By Greg Shannon, QRL History Committee

The QRL would like to pass on sincere condolences to the family of a truly remarkable rugby league identity, former Queensland and Australian player Ken McCaffery who passed away on February 6 at 91 years of age.

Ken had a long and eventual career in rugby league both on and off the field.

A New South Welshmen by birth, he was a Sydney Easts junior who made his first grade debut as a 19 year old in 1948 and by 1950 had played 50 first grade games for the tricolorsmainly at halfback.

Then in 1951, he took a chance to move to Queensland to play under legendary Toowoomba coach Duncan Thompson.  Toowoomba was a powerhouse of the game in the 1950s winning many Bulimba cup titles and Ken became an integralpart of the garden city’s rugby league success.

He thrived under the coaching of Duncan Thompson and made the 1951 Queensland side, playing a role in helping his adopted state win the interstate title for the first time since 1940. 

Apart from injury, he did not miss a game for Queensland for the next 5 seasons, playing 17 games and leading the state for the 1953-4 seasons. His versatility in the game meant heplayed centre as well as halfback for Queensland.

Australian honours soon followed with selection in the 1952-53 Kangaroo squad and in 1953 was named vice-captain of the Australian side to tour NZ. He also played for Australia in the 1954 world cup from Toowoomba.

Transferring to Brisbane in 1955 he played for Valleys for two seasons from where he continued to represent Qld and Australia before moving back south to link up with North Sydney from where he made the 1957 Australian world cup squad.

After his playing days were over Ken moved into several rolesin and around the game. He worked as a schools liaison officer developing junior clubs particularly in the North Sydney area and worked for the NSWRL for several years. During this time, he helped compile training manuals for coaches.

In 1970, he took on the role of Secretary-Manager of the Canterbury Bankstown club and then in 1980 moved over to North Sydney in a similar role. His tenure with North Sydney saw a revival in the clubs fortunes with some astute signings including NZ captain Mark Graham from Brisbane Norths.

Another player Ken signed to North Sydney was future NQToyota Cowboys captain and ABC commentator Laurie Spina who remembers Ken with great fondness “Ken came up from Sydney to our farm near Ingham and offered me a contract with North Sydney in 1982. I was still in my teens, and he promised Mum and Dad he would look after me, and he did. I actually lived with his family when I first moved down to Sydney, and I just cannot speak highly enough of Ken. I owe him a lot; he was a truly decent man and a great role model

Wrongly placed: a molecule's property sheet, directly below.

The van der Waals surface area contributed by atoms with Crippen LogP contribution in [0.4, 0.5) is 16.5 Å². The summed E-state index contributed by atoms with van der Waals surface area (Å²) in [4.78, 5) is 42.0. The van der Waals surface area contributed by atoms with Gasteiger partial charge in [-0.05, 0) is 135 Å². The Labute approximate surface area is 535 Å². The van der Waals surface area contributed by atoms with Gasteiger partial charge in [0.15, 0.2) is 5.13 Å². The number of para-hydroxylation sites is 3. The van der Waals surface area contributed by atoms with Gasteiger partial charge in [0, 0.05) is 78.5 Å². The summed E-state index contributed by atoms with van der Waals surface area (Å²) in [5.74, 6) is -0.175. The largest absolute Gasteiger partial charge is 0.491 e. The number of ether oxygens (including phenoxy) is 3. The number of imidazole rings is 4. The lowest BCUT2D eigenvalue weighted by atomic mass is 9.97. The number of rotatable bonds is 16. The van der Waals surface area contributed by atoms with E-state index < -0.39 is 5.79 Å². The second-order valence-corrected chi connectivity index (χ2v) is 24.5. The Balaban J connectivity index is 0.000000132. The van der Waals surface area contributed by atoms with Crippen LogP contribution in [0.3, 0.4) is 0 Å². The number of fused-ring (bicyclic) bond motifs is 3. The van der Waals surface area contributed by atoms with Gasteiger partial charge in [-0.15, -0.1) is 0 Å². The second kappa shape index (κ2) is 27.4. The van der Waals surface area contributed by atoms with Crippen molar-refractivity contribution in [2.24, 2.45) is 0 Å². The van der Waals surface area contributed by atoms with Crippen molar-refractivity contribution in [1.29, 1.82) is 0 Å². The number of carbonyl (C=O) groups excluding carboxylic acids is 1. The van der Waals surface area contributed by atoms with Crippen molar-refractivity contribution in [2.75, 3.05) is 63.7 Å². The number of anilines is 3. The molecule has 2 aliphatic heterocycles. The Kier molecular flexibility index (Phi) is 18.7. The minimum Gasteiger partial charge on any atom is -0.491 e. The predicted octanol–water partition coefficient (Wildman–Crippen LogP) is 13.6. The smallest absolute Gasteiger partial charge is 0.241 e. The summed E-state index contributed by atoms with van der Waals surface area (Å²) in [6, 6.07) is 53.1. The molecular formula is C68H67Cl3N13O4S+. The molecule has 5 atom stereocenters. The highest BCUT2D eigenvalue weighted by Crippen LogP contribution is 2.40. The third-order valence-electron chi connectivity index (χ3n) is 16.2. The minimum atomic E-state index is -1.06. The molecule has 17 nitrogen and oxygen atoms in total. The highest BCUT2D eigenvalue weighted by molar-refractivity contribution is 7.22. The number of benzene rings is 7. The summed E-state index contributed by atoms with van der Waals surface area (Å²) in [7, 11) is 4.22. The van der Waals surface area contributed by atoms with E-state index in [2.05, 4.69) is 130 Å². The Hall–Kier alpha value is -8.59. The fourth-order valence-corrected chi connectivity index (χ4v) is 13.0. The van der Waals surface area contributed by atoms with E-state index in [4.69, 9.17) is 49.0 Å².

Ken and his wife Carmel were married in 1958 and had 10 children, and 14 grandchildren.

In later years, the McCaffery’s moved to Lismore to run the Tattersall hotel and later retired to a small farm. Ken gave much of his adult life to the game and was one of the games great students, and at the time of his passing was the oldest former Australian player.

Above all though, he was a thorough gentlemen and a family man who will be missed by all.

1 – Ken with Duncan Thompson.

2 – The team photo is the 1953 Qld side which Ken was captain of and includes dear old Cyril in the bottom right

4 responses to “VALE KEN MCCAFFERY

  1. Thanks Steve, that’s a great tribute to Ken McCaffery.

    You’d probably be aware that during Duncan Thompson’s tenure as the Clydesdales coach in the 1950s, Toowoomba was known as “The University of Rugby League.”

    When you think of it, it was somewhat disgraceful that Brisbane, by far the largest city in Queensland and with all the economic power of being the state capital, didn’t manage to win the Bulimba Cup once between 1950 and 1959.

    Duncan certainly was an amazing rugby league identity.

    John Gleeson’s brother Trevor tells me that he never saw Duncan Thompson not wearing a suit and hat at the Toowoomba Bulimba Cup team’s training sessions in 1965.

    Last night I was watching Jack Nicholson in a film called “Chinatown”, set in Los Angeles in the 1930s.

    Jack was wearing a very similar style of hat to Duncan’s in the photo below – I think they were called Fedoras.

    All the best,

    Glen Dwyer.

    SteveRicketts posted: “By Greg Shannon, QRL History Committee The QRL would like to pass on sincere condolences to the family of a truly remarkable rugby league identity, former Queensland and Australian play”

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